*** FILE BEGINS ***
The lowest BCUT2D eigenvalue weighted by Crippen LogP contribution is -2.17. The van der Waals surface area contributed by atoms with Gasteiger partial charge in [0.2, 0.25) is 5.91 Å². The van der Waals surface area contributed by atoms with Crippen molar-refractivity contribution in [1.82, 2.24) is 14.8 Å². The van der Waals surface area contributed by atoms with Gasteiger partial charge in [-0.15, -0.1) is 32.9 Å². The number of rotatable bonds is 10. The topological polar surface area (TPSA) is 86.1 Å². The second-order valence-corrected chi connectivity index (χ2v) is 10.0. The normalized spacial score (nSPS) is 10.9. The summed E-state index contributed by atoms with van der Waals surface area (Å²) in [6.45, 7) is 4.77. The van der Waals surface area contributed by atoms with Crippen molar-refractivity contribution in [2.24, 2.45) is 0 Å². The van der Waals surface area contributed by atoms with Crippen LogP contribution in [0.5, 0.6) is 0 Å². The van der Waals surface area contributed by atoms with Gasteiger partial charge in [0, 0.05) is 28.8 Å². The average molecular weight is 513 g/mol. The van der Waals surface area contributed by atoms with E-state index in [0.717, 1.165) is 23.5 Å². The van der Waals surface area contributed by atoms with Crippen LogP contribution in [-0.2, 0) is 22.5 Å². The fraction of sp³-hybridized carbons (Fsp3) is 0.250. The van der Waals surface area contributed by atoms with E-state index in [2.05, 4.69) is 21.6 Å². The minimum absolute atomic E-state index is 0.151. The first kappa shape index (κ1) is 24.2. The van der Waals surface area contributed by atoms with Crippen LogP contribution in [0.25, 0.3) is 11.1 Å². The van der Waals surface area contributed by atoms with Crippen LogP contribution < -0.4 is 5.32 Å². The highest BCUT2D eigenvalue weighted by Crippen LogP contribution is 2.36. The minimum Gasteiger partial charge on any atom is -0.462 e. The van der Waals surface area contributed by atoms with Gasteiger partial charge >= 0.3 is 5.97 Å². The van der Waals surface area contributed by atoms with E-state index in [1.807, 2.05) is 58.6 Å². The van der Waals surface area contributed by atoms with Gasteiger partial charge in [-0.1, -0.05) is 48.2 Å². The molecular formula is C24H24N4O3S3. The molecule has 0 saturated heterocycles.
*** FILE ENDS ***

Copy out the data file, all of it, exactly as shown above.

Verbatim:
The lowest BCUT2D eigenvalue weighted by Crippen LogP contribution is -2.17. The van der Waals surface area contributed by atoms with Gasteiger partial charge in [0.2, 0.25) is 5.91 Å². The van der Waals surface area contributed by atoms with Crippen molar-refractivity contribution in [1.82, 2.24) is 14.8 Å². The van der Waals surface area contributed by atoms with Gasteiger partial charge in [-0.15, -0.1) is 32.9 Å². The number of rotatable bonds is 10. The topological polar surface area (TPSA) is 86.1 Å². The second-order valence-corrected chi connectivity index (χ2v) is 10.0. The normalized spacial score (nSPS) is 10.9. The summed E-state index contributed by atoms with van der Waals surface area (Å²) in [6.45, 7) is 4.77. The van der Waals surface area contributed by atoms with Crippen molar-refractivity contribution in [2.24, 2.45) is 0 Å². The van der Waals surface area contributed by atoms with Crippen LogP contribution in [0.5, 0.6) is 0 Å². The van der Waals surface area contributed by atoms with Gasteiger partial charge in [0, 0.05) is 28.8 Å². The average molecular weight is 513 g/mol. The van der Waals surface area contributed by atoms with E-state index in [0.717, 1.165) is 23.5 Å². The van der Waals surface area contributed by atoms with Crippen LogP contribution in [-0.2, 0) is 22.5 Å². The fraction of sp³-hybridized carbons (Fsp3) is 0.250. The van der Waals surface area contributed by atoms with E-state index in [2.05, 4.69) is 21.6 Å². The minimum absolute atomic E-state index is 0.151. The first kappa shape index (κ1) is 24.2. The van der Waals surface area contributed by atoms with Crippen LogP contribution in [0.25, 0.3) is 11.1 Å². The van der Waals surface area contributed by atoms with Crippen LogP contribution < -0.4 is 5.32 Å². The highest BCUT2D eigenvalue weighted by Crippen LogP contribution is 2.36. The minimum Gasteiger partial charge on any atom is -0.462 e. The van der Waals surface area contributed by atoms with Gasteiger partial charge >= 0.3 is 5.97 Å². The van der Waals surface area contributed by atoms with E-state index in [1.807, 2.05) is 58.6 Å². The van der Waals surface area contributed by atoms with Gasteiger partial charge in [-0.1, -0.05) is 48.2 Å². The molecular formula is C24H24N4O3S3. The molecule has 0 saturated heterocycles.